Clutching the teddy bear against his car’s rumbling steering wheel, Adam let out a long breath.
“You up for this, little man?” He stared into the ebony marbles sunk in the snowy fur, half hoping for a reply. “Yeah, I don’t know either,” he said as the teddy bear remained mute.
His nerves climbed and Adam wiggled his fingers in the bear’s squishy sides, sending the ribbons drooping from the cherry-red bowtie fluttering like petals. A cramp twisted his gut and he thumped his head against the driver seat’s headrest.
“You should have bought tulips,” he mused to the ceiling, “she likes tulips.”
Catching his reflection in the rearview mirror, he locked onto his worried frown.
“It doesn’t matter.”
His reflection nodded with a tightened jaw and eyes flashing with courage.
“You’re not going to get a better chance,” he argued. “Ask her now, or when you get to work, Carl’s going to sweep her away.” He scowled at the thought. The confidence in his reflection waned and he tore his gaze from the infectious sight. “He’ll probably have an armload of tulips,” he said to the teddy bear.
Shaking his head, Adam sagged into his seat. Movement, from the apartment building up the frosted stoop, snatched him from another staring contest with glassy eyes. With his pulse racing, he slipped the bear in the gap between his left hip and the door.
Through the passenger window, he spotted earth-toned snow boots tromping down the steps, preceding the hem of corduroys and an evergreen overcoat. Gail had a travel mug cupped in one mitten, and her laptop bag slung across her chest, accentuating the form underneath winter gear. Bending at the waist, she squinted beneath a matching skull cap with auburn pigtails poking out from the knitted roll. Her breath misted the window before her chap-stick lips broke into a smile.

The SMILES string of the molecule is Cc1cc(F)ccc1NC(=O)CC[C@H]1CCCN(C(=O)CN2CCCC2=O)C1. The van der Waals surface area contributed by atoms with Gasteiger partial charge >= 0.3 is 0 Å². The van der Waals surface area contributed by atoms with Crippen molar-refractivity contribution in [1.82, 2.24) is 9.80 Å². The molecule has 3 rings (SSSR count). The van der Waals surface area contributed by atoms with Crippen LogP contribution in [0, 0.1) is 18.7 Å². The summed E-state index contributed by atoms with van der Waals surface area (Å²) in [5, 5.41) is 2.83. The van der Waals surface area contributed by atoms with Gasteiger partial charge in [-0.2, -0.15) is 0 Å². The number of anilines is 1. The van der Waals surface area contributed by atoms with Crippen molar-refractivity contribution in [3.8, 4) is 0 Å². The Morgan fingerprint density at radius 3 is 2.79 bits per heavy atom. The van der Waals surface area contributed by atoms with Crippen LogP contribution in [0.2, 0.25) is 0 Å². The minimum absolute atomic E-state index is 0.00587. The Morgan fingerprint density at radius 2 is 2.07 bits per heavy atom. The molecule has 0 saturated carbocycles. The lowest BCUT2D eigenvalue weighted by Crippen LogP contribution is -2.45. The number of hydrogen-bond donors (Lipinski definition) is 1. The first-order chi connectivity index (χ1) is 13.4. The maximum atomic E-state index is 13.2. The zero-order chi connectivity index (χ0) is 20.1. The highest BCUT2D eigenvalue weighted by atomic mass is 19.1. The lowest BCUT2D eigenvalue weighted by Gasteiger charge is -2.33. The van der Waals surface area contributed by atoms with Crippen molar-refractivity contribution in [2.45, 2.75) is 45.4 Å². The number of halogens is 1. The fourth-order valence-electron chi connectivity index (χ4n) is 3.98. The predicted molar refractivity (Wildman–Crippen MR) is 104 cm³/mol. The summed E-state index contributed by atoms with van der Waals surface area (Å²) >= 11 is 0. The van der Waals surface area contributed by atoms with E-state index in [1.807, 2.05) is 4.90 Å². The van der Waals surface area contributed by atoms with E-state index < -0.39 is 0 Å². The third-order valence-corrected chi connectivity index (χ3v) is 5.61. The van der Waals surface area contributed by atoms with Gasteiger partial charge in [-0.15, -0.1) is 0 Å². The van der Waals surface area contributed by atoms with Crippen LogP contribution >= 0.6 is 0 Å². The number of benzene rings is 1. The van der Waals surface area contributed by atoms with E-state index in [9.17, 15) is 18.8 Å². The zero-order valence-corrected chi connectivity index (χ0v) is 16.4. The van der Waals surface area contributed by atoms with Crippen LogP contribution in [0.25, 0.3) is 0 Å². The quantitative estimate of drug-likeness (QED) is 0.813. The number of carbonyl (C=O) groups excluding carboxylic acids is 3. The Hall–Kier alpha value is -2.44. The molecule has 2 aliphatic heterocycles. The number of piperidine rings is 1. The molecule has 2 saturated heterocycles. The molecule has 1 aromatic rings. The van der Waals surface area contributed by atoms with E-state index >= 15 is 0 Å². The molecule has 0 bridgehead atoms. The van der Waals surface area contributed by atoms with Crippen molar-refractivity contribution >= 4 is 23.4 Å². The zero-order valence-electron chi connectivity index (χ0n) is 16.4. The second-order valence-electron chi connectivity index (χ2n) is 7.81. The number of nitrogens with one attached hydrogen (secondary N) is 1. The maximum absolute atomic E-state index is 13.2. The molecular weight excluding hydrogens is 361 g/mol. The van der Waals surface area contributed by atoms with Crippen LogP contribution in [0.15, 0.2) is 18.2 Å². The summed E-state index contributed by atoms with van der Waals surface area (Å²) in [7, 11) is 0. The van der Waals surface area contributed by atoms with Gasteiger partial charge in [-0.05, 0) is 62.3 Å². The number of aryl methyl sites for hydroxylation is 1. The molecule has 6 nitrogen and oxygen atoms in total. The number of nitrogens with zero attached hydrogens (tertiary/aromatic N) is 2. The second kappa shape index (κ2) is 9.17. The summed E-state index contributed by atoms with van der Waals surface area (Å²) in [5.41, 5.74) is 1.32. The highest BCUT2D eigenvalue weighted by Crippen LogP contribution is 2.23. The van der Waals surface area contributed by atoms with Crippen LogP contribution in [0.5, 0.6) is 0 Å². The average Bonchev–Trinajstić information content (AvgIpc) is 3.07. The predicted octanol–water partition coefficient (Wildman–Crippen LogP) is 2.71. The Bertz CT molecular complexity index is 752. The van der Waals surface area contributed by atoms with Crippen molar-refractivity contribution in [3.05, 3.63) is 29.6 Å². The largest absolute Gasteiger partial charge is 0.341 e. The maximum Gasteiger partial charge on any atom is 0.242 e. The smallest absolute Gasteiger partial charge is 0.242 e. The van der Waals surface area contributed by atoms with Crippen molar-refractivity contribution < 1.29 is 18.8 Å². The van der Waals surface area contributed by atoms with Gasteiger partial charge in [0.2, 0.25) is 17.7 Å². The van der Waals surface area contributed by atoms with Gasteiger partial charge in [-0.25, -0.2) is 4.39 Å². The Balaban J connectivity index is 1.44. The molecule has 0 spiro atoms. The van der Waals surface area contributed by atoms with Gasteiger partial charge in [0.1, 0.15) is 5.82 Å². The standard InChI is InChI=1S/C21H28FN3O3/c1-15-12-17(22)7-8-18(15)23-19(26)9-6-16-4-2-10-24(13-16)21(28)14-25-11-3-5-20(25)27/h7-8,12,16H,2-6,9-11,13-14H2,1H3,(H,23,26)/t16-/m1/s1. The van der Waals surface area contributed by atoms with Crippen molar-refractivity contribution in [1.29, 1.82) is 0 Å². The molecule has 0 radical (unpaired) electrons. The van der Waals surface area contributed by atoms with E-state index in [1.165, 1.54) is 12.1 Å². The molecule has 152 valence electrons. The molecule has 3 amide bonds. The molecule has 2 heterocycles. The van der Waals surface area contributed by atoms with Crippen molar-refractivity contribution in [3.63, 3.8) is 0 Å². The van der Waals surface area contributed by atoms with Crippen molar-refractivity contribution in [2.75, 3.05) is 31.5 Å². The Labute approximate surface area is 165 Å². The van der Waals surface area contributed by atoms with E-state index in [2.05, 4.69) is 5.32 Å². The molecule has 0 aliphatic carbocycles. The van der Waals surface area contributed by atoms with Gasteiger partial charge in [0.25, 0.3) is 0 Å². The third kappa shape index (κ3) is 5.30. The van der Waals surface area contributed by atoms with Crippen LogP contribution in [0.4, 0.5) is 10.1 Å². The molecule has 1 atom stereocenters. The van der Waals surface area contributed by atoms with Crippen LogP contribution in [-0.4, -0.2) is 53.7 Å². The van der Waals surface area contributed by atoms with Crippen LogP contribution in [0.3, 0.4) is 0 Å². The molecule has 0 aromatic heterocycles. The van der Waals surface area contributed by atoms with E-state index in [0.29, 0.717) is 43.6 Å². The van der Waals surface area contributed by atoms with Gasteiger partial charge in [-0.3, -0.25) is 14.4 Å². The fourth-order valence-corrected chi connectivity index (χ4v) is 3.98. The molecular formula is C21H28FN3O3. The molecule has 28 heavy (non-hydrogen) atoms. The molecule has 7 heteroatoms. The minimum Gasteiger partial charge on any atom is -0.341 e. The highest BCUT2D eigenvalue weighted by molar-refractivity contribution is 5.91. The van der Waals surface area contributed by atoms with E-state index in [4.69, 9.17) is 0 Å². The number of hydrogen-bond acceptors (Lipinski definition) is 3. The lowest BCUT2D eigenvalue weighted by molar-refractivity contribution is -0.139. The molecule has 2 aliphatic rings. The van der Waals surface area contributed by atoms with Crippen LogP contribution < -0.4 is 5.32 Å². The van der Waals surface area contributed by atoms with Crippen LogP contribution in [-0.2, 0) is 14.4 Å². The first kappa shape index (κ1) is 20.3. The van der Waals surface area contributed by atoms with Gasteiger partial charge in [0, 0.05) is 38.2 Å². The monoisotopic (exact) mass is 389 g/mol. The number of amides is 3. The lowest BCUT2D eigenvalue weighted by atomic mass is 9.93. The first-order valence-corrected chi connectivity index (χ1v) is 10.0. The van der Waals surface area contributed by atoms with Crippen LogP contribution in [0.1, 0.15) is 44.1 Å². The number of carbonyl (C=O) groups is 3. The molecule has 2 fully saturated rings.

Adam grinned back and popped the lock.
She swung the door open, allowing in an icy gust to mix with the heated air he’d trapped within the car.
“Morning,” she said, plopping into the seat and setting her bag in the foot well. She knocked her heels against the doorframe, shedding snow, before swinging her legs inside and closing the door. A crimson blouse poked out beneath her half-zippered coat and scarf; a testament to the day’s occasion.
Adam abandoned the bear in its hiding spot and clasped the steering wheel with both hands. “Morning.”
He checked the side mirror and then rearview, avoiding meeting his cowardly gaze in both, and focused instead on the traffic lumbering along the modestly sanded road. Flicking on his blinker, he merged them into traffic with a minimal fishtail sway as Gail buckled her safety belt.
“Thanks for the lift,” she said.
“Oh sure, no problem.”
“I couldn’t imagine driving in this.”
Adam shrugged and forced his fingers to loosen their apprehensive grasp. “How’s your car?”
“Busted. The exhaust system is totally blown. But with this,” she gestured to the snow banks lining the street like a gauntlet, “I’m not sure when I’m going to get it back.”
“Well, if this works for you, we can make a habit of it. I drive through here anyway.”